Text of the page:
Council’s libraries strategy adopted

Audrey Bemrose pictured with Mills and Boon author Kate Walker
Audrey Bemrose pictured with Mills and Boon author Kate Walker

DESPITE the current financial climate, East Riding of Yorkshire Council says it remains committed to providing excellent libraries and has adopted a new library strategy, which sets out a plan for the library service for the next five years.

The council says it has avoided having to close libraries and reduce staffing numbers and opening hours in order to meet budget reductions due to “prudent financial management and finding innovative and value for money ways of working”.

The aim of the strategy is to continue to keep the best of what the library service currently offers, while trying to identify changes needed to ensure they continue to meet expectations, according to the council.

Bridlington Central and Old Town Councillor Richard Burton, cabinet portfolio holder for civic wellbeing and culture, said: “The council has and continues to explore innovative ways of working that benefit our residents by providing both a first-class service and value for money.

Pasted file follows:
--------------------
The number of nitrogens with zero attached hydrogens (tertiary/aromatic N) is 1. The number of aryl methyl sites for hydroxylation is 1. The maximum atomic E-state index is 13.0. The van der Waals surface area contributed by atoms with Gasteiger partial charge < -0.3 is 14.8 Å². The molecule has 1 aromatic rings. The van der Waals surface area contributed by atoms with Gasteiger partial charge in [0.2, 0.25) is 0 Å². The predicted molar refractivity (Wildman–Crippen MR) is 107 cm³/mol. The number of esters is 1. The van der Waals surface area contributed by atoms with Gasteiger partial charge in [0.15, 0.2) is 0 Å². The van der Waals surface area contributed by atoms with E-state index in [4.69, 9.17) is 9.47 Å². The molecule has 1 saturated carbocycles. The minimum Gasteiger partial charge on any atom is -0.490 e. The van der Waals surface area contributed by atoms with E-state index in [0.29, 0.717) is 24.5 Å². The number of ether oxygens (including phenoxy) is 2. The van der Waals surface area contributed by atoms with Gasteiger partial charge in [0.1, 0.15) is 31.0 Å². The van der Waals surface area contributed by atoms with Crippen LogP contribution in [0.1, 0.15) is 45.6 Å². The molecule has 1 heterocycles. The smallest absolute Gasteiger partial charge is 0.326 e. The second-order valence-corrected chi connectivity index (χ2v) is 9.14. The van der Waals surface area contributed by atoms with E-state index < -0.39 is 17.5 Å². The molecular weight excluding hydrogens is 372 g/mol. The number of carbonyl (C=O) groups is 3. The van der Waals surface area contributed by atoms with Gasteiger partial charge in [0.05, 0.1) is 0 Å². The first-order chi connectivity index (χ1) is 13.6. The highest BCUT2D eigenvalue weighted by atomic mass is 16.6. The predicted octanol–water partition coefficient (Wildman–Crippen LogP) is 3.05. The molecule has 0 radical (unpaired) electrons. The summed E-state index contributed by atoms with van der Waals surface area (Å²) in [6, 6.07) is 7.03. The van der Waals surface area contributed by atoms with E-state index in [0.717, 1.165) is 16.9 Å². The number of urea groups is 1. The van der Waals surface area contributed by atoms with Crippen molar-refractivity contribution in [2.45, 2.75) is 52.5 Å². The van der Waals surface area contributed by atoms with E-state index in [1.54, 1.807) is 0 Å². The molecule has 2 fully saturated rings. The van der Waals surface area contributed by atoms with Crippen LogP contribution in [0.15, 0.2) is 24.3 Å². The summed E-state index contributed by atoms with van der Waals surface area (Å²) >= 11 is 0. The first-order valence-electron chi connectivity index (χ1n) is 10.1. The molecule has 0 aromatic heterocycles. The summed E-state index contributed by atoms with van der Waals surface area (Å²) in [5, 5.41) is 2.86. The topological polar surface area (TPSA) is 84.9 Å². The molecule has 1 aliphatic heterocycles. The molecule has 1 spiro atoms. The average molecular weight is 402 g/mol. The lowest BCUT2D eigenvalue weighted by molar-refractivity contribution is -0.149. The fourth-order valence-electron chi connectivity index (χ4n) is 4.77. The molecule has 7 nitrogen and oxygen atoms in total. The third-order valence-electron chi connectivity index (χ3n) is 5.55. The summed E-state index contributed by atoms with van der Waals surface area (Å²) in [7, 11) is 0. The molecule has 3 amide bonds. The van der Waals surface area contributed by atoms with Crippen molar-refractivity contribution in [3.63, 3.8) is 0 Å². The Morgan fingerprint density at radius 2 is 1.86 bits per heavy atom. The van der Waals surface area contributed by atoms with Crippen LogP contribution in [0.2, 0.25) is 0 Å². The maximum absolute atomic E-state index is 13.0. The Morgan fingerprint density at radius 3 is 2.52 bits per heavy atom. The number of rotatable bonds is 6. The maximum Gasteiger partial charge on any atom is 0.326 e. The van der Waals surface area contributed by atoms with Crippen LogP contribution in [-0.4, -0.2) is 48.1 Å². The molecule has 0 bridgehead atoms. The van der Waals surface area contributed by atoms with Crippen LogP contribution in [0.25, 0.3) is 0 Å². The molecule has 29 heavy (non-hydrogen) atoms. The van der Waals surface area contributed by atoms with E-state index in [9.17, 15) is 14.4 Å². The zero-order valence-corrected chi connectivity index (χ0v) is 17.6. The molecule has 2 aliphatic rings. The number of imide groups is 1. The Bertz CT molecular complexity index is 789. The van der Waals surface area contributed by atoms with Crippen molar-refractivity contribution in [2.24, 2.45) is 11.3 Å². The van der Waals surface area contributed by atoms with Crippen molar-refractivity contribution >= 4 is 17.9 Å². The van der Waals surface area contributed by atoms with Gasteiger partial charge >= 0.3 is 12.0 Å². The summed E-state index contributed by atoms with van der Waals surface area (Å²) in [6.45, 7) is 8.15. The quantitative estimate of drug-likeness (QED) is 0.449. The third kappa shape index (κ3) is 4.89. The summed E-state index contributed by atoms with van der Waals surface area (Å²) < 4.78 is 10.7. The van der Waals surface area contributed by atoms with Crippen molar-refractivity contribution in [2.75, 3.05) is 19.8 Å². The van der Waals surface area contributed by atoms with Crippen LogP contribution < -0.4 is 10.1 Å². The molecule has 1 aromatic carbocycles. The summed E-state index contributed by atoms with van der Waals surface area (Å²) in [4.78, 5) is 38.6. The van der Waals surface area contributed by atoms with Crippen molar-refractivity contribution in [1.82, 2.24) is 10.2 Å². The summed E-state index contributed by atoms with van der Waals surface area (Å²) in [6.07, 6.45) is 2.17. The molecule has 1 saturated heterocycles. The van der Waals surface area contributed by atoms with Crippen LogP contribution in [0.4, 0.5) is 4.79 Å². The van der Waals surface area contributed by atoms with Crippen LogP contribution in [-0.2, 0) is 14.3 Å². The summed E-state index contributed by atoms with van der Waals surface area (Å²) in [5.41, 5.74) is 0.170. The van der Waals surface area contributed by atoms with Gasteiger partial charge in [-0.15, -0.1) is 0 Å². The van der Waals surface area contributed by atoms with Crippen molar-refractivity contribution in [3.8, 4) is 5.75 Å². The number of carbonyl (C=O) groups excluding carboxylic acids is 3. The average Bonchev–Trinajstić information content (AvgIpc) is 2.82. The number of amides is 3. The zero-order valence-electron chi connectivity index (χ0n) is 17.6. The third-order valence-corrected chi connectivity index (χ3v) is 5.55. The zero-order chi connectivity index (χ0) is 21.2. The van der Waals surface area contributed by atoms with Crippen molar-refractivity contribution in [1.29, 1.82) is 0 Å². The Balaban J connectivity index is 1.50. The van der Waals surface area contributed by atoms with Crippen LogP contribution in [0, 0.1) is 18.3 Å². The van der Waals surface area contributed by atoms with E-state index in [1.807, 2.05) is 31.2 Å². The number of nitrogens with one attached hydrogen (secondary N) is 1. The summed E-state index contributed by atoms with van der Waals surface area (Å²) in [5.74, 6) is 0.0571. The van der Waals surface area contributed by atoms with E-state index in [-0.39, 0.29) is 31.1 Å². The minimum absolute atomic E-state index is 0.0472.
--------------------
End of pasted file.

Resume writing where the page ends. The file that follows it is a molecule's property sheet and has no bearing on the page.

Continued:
“In the years to come, a successful library service will be one that is flexible, resilient and responsive. We will work hard to ensure that our libraries continue to be much loved and used by our residents, both now and in the future.

“The council has done an effective job of lowering costs while improving services and will continue to take this approach in the years ahead.”

Over the past few years, the council refurbished a number of libraries across the East Riding with both of Bridlington’s main libraries benefitting from refurbishment - with Bridlington North having a self-service facility installed and a layout change to improve the venue.

Bridlington Central Library also underwent a major refurbishment in 2010 to provide a high-quality library and learning centre for the town and is home to a number of events, including a successful writers’ group.

Audrey Bemrose, a member of the library’s writers’ group, said: “I first joined Bridlington Library nearly 60 years ago as a schoolgirl, seeking information for school projects.

“The wealth of Bridlington records in the local studies and free online access to ancestry has held my attention for many happy hours of research into family and local history.

“There are lecture room, talks on many different topics and there is now even a monthly writers’ group. If I’m not at home, look for me at the library. It’s a good place to be.”